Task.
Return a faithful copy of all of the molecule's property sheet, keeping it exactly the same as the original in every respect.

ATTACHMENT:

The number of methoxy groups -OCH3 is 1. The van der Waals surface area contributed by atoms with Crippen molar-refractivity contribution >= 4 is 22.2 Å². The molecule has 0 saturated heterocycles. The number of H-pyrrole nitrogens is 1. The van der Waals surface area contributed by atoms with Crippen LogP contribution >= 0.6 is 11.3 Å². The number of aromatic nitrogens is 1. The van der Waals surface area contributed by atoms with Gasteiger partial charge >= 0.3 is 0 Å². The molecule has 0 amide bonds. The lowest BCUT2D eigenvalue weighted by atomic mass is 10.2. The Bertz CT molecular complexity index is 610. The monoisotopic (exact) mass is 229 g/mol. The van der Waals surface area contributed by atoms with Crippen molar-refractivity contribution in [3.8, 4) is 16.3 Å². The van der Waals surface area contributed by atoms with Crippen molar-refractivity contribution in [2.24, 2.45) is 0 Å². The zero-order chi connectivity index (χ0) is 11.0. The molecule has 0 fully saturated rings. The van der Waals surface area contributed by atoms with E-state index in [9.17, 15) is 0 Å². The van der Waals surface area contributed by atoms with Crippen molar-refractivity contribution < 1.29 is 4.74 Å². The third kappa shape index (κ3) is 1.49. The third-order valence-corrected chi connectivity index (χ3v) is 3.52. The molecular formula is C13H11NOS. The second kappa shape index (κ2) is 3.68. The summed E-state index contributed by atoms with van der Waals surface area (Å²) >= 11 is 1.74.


The number of methoxy groups -OCH3 is 1. The van der Waals surface area contributed by atoms with Crippen molar-refractivity contribution >= 4 is 22.2 Å². The molecule has 0 saturated heterocycles. The number of H-pyrrole nitrogens is 1. The van der Waals surface area contributed by atoms with Crippen LogP contribution >= 0.6 is 11.3 Å². The number of aromatic nitrogens is 1. The van der Waals surface area contributed by atoms with Gasteiger partial charge >= 0.3 is 0 Å². The molecule has 0 amide bonds. The lowest BCUT2D eigenvalue weighted by atomic mass is 10.2. The Bertz CT molecular complexity index is 610. The monoisotopic (exact) mass is 229 g/mol. The van der Waals surface area contributed by atoms with Crippen molar-refractivity contribution in [3.8, 4) is 16.3 Å². The van der Waals surface area contributed by atoms with Crippen molar-refractivity contribution in [2.24, 2.45) is 0 Å². The zero-order chi connectivity index (χ0) is 11.0. The molecule has 0 fully saturated rings. The van der Waals surface area contributed by atoms with E-state index in [9.17, 15) is 0 Å². The van der Waals surface area contributed by atoms with Crippen molar-refractivity contribution < 1.29 is 4.74 Å². The third kappa shape index (κ3) is 1.49. The third-order valence-corrected chi connectivity index (χ3v) is 3.52. The molecular formula is C13H11NOS. The second kappa shape index (κ2) is 3.68. The summed E-state index contributed by atoms with van der Waals surface area (Å²) >= 11 is 1.74.